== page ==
ASCO Helps Survivors Transition into Life after Treatment with New Booklet

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Progress against cancer has helped save or extend the lives of millions of patients. Thanks to advances in medical research, there are about 12 million cancer survivors today in the United States. For patients transitioning back into everyday life after surgery, chemotherapy, radiation therapy, or other treatments, it can often be a confusing and even troubling time.

To help patients adjust to life after active treatment, ASCO has a free, easy-to-use booklet that explains survivorship as a distinct phase in the cancer experience. The booklet is based on content from ASCO’s patient information website, Cancer.Net (, and is meant to be given to a patient as the completion of treatment draws near.

Continuum of Care

2.18.34_hudson.jpg“As oncologists, our involvement in patient care doesn’t end along with active treatment. We must provide the resources and tools to help guide people through the cancer care continuum,” said Melissa Hudson, MD, Chair of ASCO’s Survivorship Committee and Cancer.Net Associate Editor.

ASCO’s booklet helps patients understand what to expect as treatment is completed, explains common challenges faced by survivors, and offers suggestions for next steps following treatment.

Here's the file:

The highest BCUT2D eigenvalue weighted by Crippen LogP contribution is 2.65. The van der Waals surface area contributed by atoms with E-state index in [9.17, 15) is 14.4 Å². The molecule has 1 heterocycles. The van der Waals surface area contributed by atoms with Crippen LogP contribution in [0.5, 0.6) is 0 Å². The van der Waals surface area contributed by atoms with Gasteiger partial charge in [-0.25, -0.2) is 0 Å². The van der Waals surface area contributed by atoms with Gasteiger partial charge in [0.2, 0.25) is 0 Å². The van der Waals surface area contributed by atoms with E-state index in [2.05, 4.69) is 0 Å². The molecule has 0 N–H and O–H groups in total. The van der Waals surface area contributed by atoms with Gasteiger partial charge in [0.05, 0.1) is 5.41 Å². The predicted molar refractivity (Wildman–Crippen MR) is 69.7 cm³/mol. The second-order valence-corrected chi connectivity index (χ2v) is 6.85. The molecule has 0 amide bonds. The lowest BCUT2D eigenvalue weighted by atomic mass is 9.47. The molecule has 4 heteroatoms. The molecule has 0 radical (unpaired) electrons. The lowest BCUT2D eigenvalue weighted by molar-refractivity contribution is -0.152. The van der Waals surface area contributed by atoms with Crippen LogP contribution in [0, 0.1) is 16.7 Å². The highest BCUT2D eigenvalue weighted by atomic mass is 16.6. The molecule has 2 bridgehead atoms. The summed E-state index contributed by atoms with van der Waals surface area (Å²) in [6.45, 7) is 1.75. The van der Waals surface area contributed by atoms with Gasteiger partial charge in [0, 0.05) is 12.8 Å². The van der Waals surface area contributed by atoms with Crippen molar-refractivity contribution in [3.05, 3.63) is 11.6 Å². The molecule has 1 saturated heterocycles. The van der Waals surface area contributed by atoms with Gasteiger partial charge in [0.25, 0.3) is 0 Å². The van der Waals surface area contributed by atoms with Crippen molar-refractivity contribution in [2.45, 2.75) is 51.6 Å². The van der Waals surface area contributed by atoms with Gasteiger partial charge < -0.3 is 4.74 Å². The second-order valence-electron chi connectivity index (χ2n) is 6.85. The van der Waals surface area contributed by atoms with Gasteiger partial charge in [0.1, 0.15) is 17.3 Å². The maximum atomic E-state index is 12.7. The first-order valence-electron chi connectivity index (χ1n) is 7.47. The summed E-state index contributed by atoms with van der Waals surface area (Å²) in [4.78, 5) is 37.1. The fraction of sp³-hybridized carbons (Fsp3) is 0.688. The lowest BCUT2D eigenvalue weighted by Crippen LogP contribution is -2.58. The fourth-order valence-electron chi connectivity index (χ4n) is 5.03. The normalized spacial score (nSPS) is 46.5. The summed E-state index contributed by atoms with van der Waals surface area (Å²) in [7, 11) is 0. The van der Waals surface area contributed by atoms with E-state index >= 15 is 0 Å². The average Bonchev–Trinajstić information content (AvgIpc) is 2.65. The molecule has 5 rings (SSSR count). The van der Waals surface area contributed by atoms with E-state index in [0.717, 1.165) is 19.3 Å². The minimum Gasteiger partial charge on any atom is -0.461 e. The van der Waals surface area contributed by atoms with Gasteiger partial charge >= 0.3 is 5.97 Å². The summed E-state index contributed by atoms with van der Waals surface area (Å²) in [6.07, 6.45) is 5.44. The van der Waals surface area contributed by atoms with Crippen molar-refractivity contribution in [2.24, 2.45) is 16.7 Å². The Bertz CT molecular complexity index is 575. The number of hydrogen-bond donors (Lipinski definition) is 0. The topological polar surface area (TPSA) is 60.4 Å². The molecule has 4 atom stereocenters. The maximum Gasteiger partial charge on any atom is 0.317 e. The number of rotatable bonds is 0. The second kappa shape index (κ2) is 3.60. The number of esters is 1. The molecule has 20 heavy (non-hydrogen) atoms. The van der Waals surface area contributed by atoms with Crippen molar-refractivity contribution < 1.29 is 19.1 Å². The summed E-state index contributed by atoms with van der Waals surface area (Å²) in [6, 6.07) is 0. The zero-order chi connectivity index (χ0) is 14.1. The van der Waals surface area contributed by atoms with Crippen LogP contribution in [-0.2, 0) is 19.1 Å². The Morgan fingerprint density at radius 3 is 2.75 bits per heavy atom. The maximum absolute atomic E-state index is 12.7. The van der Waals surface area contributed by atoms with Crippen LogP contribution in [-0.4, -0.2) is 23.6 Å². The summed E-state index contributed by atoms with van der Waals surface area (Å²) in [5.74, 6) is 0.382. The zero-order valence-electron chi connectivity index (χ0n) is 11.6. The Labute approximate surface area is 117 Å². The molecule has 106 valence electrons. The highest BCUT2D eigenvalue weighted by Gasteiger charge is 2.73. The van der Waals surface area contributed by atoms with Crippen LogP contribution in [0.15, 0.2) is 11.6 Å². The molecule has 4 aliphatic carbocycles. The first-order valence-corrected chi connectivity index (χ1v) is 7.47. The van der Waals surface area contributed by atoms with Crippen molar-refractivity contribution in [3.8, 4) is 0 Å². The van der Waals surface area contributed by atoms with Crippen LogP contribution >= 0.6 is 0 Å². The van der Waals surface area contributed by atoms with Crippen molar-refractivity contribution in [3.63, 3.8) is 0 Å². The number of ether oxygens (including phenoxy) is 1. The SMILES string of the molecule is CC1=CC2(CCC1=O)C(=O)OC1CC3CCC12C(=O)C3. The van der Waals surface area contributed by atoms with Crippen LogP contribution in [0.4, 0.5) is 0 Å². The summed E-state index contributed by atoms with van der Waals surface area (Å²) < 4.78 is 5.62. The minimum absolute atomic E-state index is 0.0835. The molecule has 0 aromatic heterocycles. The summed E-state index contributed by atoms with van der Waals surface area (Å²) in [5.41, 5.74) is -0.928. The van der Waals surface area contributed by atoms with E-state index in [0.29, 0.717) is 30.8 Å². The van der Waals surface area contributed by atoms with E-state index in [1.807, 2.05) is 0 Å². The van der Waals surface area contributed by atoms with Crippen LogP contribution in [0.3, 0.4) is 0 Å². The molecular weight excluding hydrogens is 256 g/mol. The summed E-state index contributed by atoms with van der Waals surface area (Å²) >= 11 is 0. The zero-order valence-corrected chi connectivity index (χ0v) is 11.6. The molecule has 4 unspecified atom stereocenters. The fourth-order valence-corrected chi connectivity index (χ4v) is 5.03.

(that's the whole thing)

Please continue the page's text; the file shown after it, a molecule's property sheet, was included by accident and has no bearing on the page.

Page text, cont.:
“There are different definitions of survivorship, but among the most common is people living with, through, and beyond cancer,” said Diane Blum, MSW, Editor-in-Chief of Cancer.Net. “The period following treatment can be full of uncertainties. It is one of the most complex aspects of the cancer experience because it is different for every person,” she said.

Survivorship Care Plan

Following active treatment, many patients find it helpful to keep a Cancer Treatment Summary and Survivorship Care Plan as a convenient way to store information about their cancer, its treatment, and follow-up care. For patients, keeping track of their medical history is useful for future doctors who will provide care. The plan should define the responsibilities of care providers whether they are cancer-related, non–cancer-related, or psychosocial providers. Clear descriptions of who is responsible for the various aspects of care can optimize care coordination, avoid unnecessary use of resources, and ensure that care is patient-centered and harmonized.

“One of the best ways to ensure survivors have a smooth transition into their ‘new normal’ is to implement a survivorship care plan. These free forms available from ASCO, are helpful in ensuring doctors, nurses, social workers, and other health professionals are aligned in their goals following active cancer treatment,” said Dr. Hudson. The ASCO forms can be found at or at

ASCO’s free Survivorship booklet is available to download at Print copies can be ordered by calling ASCO University’s Bookstore at 888-273-3508 or visiting Although the booklet is free, shipping and handling charges apply.

© 2011. American Society of Clinical Oncology. All Rights Reserved.